The reality is that election interference and disinformation campaigns organized by foreign state actors are not partisan. Countries that engage in targeted actions of this nature aren’t necessarily doing so because they believe in one political ideology over another. They are doing so to further their own interests, whether that is electing someone they consider to be friendly to their cause, or who might be weak on certain issues, or who could be susceptible to manipulation, etc.

Whilst a politician might receive support in one election, in the next voting cycle, it might be their opponents who gain an advantage. Whoever is responsible for the interference, and whatever their motivations, distorting the results of an election produces an outcome that is contrary to the will of the electorate. Clearly, that should be very troubling for the leaders, and potential leaders, of any democratic country.

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The attitude from the White House set an example for the rest of the Republican Party. Thus, when it comes to election security, Republican politicians are encouraged by the President to oppose, disrupt or delay attempts to implement infrastructure that could protect the democratic processes. Back in February 2020, Senate Majority Leader Mitch McConnell (R-KY) added to the long list of legislation that he’s rallied his colleagues to defeat, as Senate Republicans blocked three bills relating to election security that Democrats had sought to unanimously pass. The legislation would have required political campaigns to alert the FBI and the Federal Election Commission about offers of foreign assistance, as well as providing more public funding for election costs and banning voting machines from being connected to the internet.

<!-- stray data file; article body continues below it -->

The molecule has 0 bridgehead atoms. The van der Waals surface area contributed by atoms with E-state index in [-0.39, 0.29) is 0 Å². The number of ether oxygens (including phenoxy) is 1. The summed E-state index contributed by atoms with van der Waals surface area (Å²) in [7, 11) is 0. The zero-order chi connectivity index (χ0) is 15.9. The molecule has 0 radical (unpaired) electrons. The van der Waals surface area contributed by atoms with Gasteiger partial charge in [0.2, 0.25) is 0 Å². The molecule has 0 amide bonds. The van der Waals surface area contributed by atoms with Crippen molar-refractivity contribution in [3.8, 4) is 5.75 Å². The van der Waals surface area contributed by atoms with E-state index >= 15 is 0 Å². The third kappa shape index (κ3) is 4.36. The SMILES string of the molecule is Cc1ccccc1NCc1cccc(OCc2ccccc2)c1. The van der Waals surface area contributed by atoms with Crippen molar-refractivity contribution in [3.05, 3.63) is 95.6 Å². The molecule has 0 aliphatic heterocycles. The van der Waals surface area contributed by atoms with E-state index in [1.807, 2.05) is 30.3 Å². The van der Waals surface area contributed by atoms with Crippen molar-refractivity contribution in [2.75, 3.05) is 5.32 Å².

The Democratic-controlled House of Representatives has repeatedly passed election security legislation but, due to Trump’s influence, it keeps hitting a wall in the GOP-controlled Senate. The Republican Party and the President aren’t just stalling election security legislation, they are being clear that they are open to foreign assistance. Given that Trump faced impeachment proceedings over his scheme to secure foreign support for political gain, it might be thought that, thereafter, he would exercise more care or, as Senator Susan Collins (R-ME) claimed at the time, he would have learned his lesson. Neither seems to be applicable. Having been cleared by the Senate in the impeachment process, protected by McConnell’s control of the chamber, Trump became emboldened and America is now paying the price for that.